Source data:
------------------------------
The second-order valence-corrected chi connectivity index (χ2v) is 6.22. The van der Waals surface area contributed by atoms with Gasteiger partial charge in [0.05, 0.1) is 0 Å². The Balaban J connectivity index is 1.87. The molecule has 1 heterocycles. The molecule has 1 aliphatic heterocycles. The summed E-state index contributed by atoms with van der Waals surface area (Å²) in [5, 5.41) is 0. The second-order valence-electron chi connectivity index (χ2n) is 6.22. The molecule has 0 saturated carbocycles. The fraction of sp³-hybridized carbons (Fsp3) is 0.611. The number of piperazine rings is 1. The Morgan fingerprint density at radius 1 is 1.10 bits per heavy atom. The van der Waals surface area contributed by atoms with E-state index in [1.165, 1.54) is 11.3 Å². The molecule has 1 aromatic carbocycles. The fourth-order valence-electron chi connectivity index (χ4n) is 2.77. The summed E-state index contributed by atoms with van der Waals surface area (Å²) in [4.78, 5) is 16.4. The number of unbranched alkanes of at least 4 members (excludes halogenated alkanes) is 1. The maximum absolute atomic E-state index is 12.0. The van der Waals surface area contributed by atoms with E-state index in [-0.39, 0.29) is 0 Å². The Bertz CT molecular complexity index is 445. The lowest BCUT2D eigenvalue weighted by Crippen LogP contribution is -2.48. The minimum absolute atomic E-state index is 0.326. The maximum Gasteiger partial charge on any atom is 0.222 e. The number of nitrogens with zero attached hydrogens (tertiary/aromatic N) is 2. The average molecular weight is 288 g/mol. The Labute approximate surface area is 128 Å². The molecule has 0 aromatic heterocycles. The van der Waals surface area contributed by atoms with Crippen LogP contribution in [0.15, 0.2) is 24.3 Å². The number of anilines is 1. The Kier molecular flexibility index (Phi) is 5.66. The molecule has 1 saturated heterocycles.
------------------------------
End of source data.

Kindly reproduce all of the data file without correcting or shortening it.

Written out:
The second-order valence-corrected chi connectivity index (χ2v) is 6.22. The van der Waals surface area contributed by atoms with Gasteiger partial charge in [0.05, 0.1) is 0 Å². The Balaban J connectivity index is 1.87. The molecule has 1 heterocycles. The molecule has 1 aliphatic heterocycles. The summed E-state index contributed by atoms with van der Waals surface area (Å²) in [5, 5.41) is 0. The second-order valence-electron chi connectivity index (χ2n) is 6.22. The molecule has 0 saturated carbocycles. The fraction of sp³-hybridized carbons (Fsp3) is 0.611. The number of piperazine rings is 1. The Morgan fingerprint density at radius 1 is 1.10 bits per heavy atom. The van der Waals surface area contributed by atoms with E-state index in [1.165, 1.54) is 11.3 Å². The molecule has 1 aromatic carbocycles. The fourth-order valence-electron chi connectivity index (χ4n) is 2.77. The summed E-state index contributed by atoms with van der Waals surface area (Å²) in [4.78, 5) is 16.4. The number of unbranched alkanes of at least 4 members (excludes halogenated alkanes) is 1. The maximum absolute atomic E-state index is 12.0. The van der Waals surface area contributed by atoms with E-state index in [-0.39, 0.29) is 0 Å². The Bertz CT molecular complexity index is 445. The lowest BCUT2D eigenvalue weighted by Crippen LogP contribution is -2.48. The minimum absolute atomic E-state index is 0.326. The maximum Gasteiger partial charge on any atom is 0.222 e. The number of nitrogens with zero attached hydrogens (tertiary/aromatic N) is 2. The average molecular weight is 288 g/mol. The Labute approximate surface area is 128 Å². The molecule has 0 aromatic heterocycles. The van der Waals surface area contributed by atoms with Crippen LogP contribution in [0.15, 0.2) is 24.3 Å². The number of anilines is 1. The Kier molecular flexibility index (Phi) is 5.66. The molecule has 1 saturated heterocycles.